Building a home lab

GLaDOSGLaDOS Member Posts: 50 ■■□□□□□□□□
I'm trying to put together a home lab environment to start practicing with Kali Linux and some other security tools, as well as improve my networking and general tech knowledge. (Ultimately I'm trying to build additional skills to move myself out of desktop support and into a more security-focused role.)


I was thinking of getting one PC to run multiple VMs - at this time I'm thinking no more than 2-4 VMs at any one time. Basically I'm thinking I'd be running Kali Linux and one or two vulnerable distributions (i.e. Metasploitable, WebGoat, etc).

Right now, I'm looking between these two models on NewEgg and would appreciate any suggestions or thoughts.

ASUS Desktop PC M32AD-US025S Intel Core i5 4460 (3.2 GHz) 12 GB DDR3 2 TB HDD NVIDIA GeForce GT 740 4 GB Windows 8.1 64-bit - Newegg.com
Acer Desktop Computer Aspire T AT3-710-UR53 Intel Core i5 6th Gen 6400 (2.7 GHz) 16 GB DDR3 2 TB HDD Windows 10 Home - Newegg.com

I'm slightly leaning towards #1, only because of the better processor speed and I generally would pick Asus over Acer (that's just personal preference), even though it's 4GB less.

As always, I appreciate your time and feedback!
"Tahiti is not in Europe. I'm going to be sick."

Comments

  • DoubleNNsDoubleNNs Member Posts: 2,015 ■■■■■□□□□□
    I'm interested in what other people say as well. I'm trying to build a home lab this year too.
    Goals for 2018:
    Certs: RHCSA, LFCS: Ubuntu, CNCF CKA, CNCF CKAD | AWS Certified DevOps Engineer, AWS Solutions Architect Pro, AWS Certified Security Specialist, GCP Professional Cloud Architect
    Learn: Terraform, Kubernetes, Prometheus & Golang | Improve: Docker, Python Programming
    To-do | In Progress | Completed
  • alias454alias454 Member Posts: 648 ■■■■□□□□□□
    If it were me, I would go with an HP or Dell server from ebay, then install VMware on it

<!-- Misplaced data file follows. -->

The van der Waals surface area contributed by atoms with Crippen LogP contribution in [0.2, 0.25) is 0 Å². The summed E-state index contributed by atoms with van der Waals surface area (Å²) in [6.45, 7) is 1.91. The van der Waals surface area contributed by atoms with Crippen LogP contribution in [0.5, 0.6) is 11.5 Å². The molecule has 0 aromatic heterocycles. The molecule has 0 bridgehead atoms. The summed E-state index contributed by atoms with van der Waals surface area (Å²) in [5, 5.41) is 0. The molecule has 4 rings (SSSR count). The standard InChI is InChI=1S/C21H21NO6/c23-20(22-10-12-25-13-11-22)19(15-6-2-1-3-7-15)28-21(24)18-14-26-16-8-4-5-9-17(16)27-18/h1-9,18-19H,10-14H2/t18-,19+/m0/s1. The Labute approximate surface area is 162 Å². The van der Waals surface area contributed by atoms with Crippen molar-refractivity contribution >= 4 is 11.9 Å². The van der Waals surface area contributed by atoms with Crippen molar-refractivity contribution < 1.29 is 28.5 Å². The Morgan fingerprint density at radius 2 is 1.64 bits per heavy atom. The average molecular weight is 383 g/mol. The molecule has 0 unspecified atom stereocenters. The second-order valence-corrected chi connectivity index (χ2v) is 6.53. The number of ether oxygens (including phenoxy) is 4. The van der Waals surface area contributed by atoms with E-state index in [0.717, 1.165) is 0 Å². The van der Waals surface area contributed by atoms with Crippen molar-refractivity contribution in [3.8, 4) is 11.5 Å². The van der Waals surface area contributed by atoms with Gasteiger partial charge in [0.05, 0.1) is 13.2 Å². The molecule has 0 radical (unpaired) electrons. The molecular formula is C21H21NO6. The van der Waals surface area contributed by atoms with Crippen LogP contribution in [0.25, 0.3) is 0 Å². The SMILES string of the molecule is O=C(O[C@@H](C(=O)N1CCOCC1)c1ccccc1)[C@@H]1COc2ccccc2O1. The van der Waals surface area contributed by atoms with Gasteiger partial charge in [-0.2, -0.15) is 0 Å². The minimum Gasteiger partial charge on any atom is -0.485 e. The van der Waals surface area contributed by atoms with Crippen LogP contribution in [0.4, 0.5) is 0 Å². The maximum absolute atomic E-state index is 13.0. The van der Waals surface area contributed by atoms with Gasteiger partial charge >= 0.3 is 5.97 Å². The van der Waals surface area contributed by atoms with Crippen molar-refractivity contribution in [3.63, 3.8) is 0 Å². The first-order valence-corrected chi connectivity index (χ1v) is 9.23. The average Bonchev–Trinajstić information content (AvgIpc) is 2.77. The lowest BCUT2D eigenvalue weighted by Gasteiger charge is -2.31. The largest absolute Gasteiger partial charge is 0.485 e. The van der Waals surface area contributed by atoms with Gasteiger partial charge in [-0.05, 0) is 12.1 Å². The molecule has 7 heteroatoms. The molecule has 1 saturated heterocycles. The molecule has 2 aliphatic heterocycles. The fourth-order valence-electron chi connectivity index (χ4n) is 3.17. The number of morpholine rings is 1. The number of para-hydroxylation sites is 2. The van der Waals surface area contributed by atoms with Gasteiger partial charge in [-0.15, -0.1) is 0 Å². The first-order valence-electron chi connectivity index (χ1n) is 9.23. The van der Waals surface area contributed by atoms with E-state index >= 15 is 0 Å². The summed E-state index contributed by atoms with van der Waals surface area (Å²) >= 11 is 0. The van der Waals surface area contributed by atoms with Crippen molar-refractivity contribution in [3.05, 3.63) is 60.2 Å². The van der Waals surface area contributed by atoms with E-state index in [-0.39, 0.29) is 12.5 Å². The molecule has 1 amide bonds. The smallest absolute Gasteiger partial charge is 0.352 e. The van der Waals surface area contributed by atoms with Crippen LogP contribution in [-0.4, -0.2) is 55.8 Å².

HP DL380 G6 2X Xeon X5670 2 93GHz Hex Core 72GB 8x 146GB 2X 750W | eBay

    or a G7 with a little less storage for a hundred more
    HP DL380 G7 Server 2X X5670 2 93GHz 12 Core Total 24GB RAM 5X 72GB 3X 300GB SAS | eBay

    If a server chassis really isn't what you want then go with the acer since it has more ram and is cheaper overall.
    “I do not seek answers, but rather to understand the question.”
  • yoba222yoba222 Senior Member Member Posts: 1,237 ■■■■■■■■□□
    If you plan to do any gaming I'd skip choice 1, since that Geforce 740 is really underpowered. With choice 2 you'd using the built-in video and could add a video card later (and likely need to upgrade the power supply as well). RAM is cheap enough, but the 16GB in choice 2 would be a little better for VMs compared with 12GB.
    A+, Network+, CCNA, LFCS,
    Security+, eJPT, CySA+, PenTest+,
    Cisco CyberOps, GCIH, VHL,
    In progress: OSCP
  • NetworkingStudentNetworkingStudent Member Posts: 1,407 ■■■■■■■■□□
    IR04 How To Build A Home Lab Timothy De Block
    https://youtu.be/ZECk8ulajG4

    Do you already have a desktop computer? if you do, what are the specs?
    When one door closes, another opens; but we often look so long and so regretfully upon the closed door that we do not see the one which has opened."

    --Alexander Graham Bell,
    American inventor
  • GLaDOSGLaDOS Member Posts: 50 ■■□□□□□□□□
    Thank you for all the feedback! I greatly appreciate it!

    alias454 wrote: »
    If it were me, I would go with an HP or Dell server from ebay, then install VMware on it
    HP DL380 G6 2X Xeon X5670 2 93GHz Hex Core 72GB 8x 146GB 2X 750W | eBay

    or a G7 with a little less storage for a hundred more
    HP DL380 G7 Server 2X X5670 2 93GHz 12 Core Total 24GB RAM 5X 72GB 3X 300GB SAS | eBay